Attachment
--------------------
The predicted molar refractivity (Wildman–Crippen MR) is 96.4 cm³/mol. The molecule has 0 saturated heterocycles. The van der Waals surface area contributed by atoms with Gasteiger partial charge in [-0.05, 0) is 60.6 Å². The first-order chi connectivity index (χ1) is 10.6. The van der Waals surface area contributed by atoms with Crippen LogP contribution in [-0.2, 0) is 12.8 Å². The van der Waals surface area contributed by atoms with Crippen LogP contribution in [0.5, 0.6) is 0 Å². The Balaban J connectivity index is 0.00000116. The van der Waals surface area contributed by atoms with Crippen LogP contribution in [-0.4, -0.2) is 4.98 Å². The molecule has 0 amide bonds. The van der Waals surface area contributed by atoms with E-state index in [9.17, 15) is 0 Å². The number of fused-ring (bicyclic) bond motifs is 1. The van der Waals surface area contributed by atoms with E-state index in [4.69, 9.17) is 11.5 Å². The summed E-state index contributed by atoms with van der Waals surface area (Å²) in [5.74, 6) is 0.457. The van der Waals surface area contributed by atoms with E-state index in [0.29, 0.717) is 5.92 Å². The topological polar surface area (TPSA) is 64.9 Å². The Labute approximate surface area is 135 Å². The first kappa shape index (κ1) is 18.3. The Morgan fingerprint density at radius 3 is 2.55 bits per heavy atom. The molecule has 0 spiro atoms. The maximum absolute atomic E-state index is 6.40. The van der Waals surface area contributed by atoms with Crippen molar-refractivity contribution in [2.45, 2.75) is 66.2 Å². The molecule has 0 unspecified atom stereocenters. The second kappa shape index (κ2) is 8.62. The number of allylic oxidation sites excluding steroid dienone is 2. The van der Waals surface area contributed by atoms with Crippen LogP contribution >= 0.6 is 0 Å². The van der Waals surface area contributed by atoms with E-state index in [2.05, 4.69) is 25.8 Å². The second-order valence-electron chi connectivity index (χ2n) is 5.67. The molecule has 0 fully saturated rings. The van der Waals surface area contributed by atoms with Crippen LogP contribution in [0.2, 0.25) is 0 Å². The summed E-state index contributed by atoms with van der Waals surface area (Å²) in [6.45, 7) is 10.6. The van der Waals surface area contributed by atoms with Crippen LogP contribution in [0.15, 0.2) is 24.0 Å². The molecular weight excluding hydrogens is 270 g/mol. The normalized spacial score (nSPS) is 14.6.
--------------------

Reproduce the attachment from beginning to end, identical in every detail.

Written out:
The predicted molar refractivity (Wildman–Crippen MR) is 96.4 cm³/mol. The molecule has 0 saturated heterocycles. The van der Waals surface area contributed by atoms with Gasteiger partial charge in [-0.05, 0) is 60.6 Å². The first-order chi connectivity index (χ1) is 10.6. The van der Waals surface area contributed by atoms with Crippen LogP contribution in [-0.2, 0) is 12.8 Å². The van der Waals surface area contributed by atoms with Crippen LogP contribution in [0.5, 0.6) is 0 Å². The Balaban J connectivity index is 0.00000116. The van der Waals surface area contributed by atoms with Crippen LogP contribution in [-0.4, -0.2) is 4.98 Å². The molecule has 0 amide bonds. The van der Waals surface area contributed by atoms with E-state index in [9.17, 15) is 0 Å². The number of fused-ring (bicyclic) bond motifs is 1. The van der Waals surface area contributed by atoms with E-state index in [4.69, 9.17) is 11.5 Å². The summed E-state index contributed by atoms with van der Waals surface area (Å²) in [5.74, 6) is 0.457. The van der Waals surface area contributed by atoms with E-state index in [0.29, 0.717) is 5.92 Å². The topological polar surface area (TPSA) is 64.9 Å². The Labute approximate surface area is 135 Å². The first kappa shape index (κ1) is 18.3. The Morgan fingerprint density at radius 3 is 2.55 bits per heavy atom. The molecule has 0 spiro atoms. The maximum absolute atomic E-state index is 6.40. The van der Waals surface area contributed by atoms with Crippen molar-refractivity contribution in [2.45, 2.75) is 66.2 Å². The molecule has 0 unspecified atom stereocenters. The second kappa shape index (κ2) is 8.62. The number of allylic oxidation sites excluding steroid dienone is 2. The van der Waals surface area contributed by atoms with Crippen LogP contribution >= 0.6 is 0 Å². The van der Waals surface area contributed by atoms with E-state index in [2.05, 4.69) is 25.8 Å². The second-order valence-electron chi connectivity index (χ2n) is 5.67. The molecule has 0 fully saturated rings. The van der Waals surface area contributed by atoms with Crippen LogP contribution in [0.2, 0.25) is 0 Å². The summed E-state index contributed by atoms with van der Waals surface area (Å²) in [6.45, 7) is 10.6. The van der Waals surface area contributed by atoms with Crippen LogP contribution in [0.15, 0.2) is 24.0 Å². The molecular weight excluding hydrogens is 270 g/mol. The normalized spacial score (nSPS) is 14.6.